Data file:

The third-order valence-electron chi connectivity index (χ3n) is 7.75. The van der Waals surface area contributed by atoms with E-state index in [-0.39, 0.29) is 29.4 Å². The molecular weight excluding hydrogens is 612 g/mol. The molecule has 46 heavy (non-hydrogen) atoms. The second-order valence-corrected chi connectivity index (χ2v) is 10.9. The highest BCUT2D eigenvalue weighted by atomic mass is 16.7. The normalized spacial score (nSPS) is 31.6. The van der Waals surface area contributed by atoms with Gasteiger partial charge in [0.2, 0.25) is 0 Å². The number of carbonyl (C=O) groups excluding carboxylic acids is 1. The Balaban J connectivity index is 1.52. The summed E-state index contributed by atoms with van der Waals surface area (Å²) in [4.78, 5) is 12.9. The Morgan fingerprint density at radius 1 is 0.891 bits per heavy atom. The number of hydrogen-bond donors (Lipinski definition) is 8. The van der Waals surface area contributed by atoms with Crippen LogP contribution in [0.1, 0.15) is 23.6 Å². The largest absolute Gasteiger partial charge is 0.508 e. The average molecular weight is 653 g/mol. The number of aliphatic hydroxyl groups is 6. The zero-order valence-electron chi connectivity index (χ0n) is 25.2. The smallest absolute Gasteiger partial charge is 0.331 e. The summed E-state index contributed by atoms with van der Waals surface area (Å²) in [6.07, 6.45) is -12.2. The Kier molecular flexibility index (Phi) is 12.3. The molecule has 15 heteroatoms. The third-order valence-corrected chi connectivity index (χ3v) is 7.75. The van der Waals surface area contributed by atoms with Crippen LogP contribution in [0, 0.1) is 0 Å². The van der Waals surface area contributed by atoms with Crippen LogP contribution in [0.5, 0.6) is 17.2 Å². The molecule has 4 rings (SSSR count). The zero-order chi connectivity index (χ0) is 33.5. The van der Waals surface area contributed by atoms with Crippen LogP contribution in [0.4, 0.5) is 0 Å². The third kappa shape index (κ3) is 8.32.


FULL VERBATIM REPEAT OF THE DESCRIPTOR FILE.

The third-order valence-electron chi connectivity index (χ3n) is 7.75. The van der Waals surface area contributed by atoms with E-state index in [-0.39, 0.29) is 29.4 Å². The molecular weight excluding hydrogens is 612 g/mol. The molecule has 46 heavy (non-hydrogen) atoms. The second-order valence-corrected chi connectivity index (χ2v) is 10.9. The highest BCUT2D eigenvalue weighted by atomic mass is 16.7. The normalized spacial score (nSPS) is 31.6. The van der Waals surface area contributed by atoms with Gasteiger partial charge in [0.2, 0.25) is 0 Å². The number of carbonyl (C=O) groups excluding carboxylic acids is 1. The Balaban J connectivity index is 1.52. The summed E-state index contributed by atoms with van der Waals surface area (Å²) in [4.78, 5) is 12.9. The Morgan fingerprint density at radius 1 is 0.891 bits per heavy atom. The number of hydrogen-bond donors (Lipinski definition) is 8. The van der Waals surface area contributed by atoms with Crippen LogP contribution in [0.1, 0.15) is 23.6 Å². The largest absolute Gasteiger partial charge is 0.508 e. The average molecular weight is 653 g/mol. The number of aliphatic hydroxyl groups is 6. The zero-order valence-electron chi connectivity index (χ0n) is 25.2. The smallest absolute Gasteiger partial charge is 0.331 e. The summed E-state index contributed by atoms with van der Waals surface area (Å²) in [6.07, 6.45) is -12.2. The Kier molecular flexibility index (Phi) is 12.3. The molecule has 15 heteroatoms. The third-order valence-corrected chi connectivity index (χ3v) is 7.75. The van der Waals surface area contributed by atoms with Crippen LogP contribution in [0, 0.1) is 0 Å². The van der Waals surface area contributed by atoms with Crippen LogP contribution in [0.5, 0.6) is 17.2 Å². The molecule has 4 rings (SSSR count). The zero-order chi connectivity index (χ0) is 33.5. The van der Waals surface area contributed by atoms with Crippen LogP contribution in [0.4, 0.5) is 0 Å². The third kappa shape index (κ3) is 8.32.